Once inside, signage pointing to elevators, the sanctuary, the nursery, and accessible restrooms conveys a welcome to the first-time visitor. Whether a disability is temporary (such as a sprained ankle) or long-term (such as a heart or lung condition), finding the most direct route with the fewest steps can be crucial for participation. A printed building directory helps people orient themselves, but disability-friendly churches also post trained greeters at entrances to welcome guests, offer directions, and answer questions. This is especially important for a person with low vision coming to the church for the first time and needing an orientation to the building.
Upon entering the church, people with disabilities look for indicators that they are expected. Coat racks should include a lower rod or hooks where children and people using wheelchairs can easily hang their coats. University Park UMC in Denver, Colorado, designed a disability kiosk and placed it just outside the sanctuary as a place for people to pick up helpful tools to make their participation in worship easier.
Depending on the church, such tools may include assistive listening devices, page magnifiers, and large-print bulletins and hymnals. Copies of the sermon may be provided so parishioners with hearing loss can read what they miss. When members use alternate-format bulletins, the Braille bulletin and Braille hymnal pages are made available. Other congregants can access the order of worship electronically by scanning a QR code (a graphic that allows a smart-phone user direct access to a website) that links them to the document. This technology allows a person who is blind to follow along on a tablet device, using a headset to hear what the screen reader is saying.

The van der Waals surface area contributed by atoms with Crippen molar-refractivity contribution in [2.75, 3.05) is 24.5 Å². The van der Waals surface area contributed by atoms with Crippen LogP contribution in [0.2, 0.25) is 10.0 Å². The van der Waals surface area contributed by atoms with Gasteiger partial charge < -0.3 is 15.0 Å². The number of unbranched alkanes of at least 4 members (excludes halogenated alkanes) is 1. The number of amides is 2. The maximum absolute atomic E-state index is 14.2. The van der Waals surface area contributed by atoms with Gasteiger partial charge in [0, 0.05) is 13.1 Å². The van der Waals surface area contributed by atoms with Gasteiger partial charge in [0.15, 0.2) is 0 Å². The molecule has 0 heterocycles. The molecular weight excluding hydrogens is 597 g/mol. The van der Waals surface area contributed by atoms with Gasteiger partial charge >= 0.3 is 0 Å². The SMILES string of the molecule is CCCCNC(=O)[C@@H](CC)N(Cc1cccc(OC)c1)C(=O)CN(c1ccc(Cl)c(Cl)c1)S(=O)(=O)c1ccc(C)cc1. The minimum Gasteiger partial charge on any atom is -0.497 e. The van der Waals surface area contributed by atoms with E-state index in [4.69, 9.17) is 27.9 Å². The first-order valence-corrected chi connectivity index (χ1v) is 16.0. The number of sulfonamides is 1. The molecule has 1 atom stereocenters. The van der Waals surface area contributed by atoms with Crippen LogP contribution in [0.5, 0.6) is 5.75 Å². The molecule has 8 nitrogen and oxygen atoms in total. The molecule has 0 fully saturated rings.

Sanctuary and Chancel Access
Establishing full access to the sanctuary takes careful thought and planning. Chicago Temple First UMC faced significant obstacles, having a sloping floor and a high chancel platform. The congregation solved this problem by raising the sanctuary floor and building a side ramp for chancel access. The church added pew cuts in four different places, giving congregants in wheelchairs a choice of seating locations. At each cut-out area, the ends of two pews were cut, rather than just one, so that a person using a power wheelchair could enter the space and then turn to face forward. Making sure that people who remain seated can see the pulpit is a factor in deciding where to install pew cuts. If space is limited, chairs with armrests can be set in these open sections and removed by the ushers when wheelchair access is needed. In the Chicago remodel, sanctuary lighting was increased 500 percent and a new sound system was installed.
If the chancel is not accessible and a pastor or liturgist who happens to use a mobility device cannot lead in worship, the church is technically not barrier-free. Some congregations get around this barrier by moving the lectern and worship leaders to the floor of the sanctuary. Other churches lack the space to build a ramp to the chancel and have opted to install a vertical platform lift instead. Rose City Park UMC in Portland, Oregon, and Shepherd of the Hills UMC in Laguna Niguel, California, are among churches that have installed lifts so that people who cannot negotiate stairs can still participate in praise teams, choir, and all other parts of worship leadership.
Restroom and Fellowship Access
Restroom access is mandatory—preferably in locations close to the sanctuary and fellowship hall. Many churches, such as University Park in Denver, opt to add a family or companion unisex bathroom that meets ADA code and allows room for a person in a power wheelchair to turn around. The separate room makes it possible for a person needing assistance from a caregiver of the opposite sex to do so without embarrassment. Accessible stalls in larger, multi-stall restrooms are still needed for persons using walkers, recovering from surgery, or using smaller manual wheelchairs. On larger church campuses, more than one accessible restroom is necessary so that people with limited walking tolerance can find one nearby.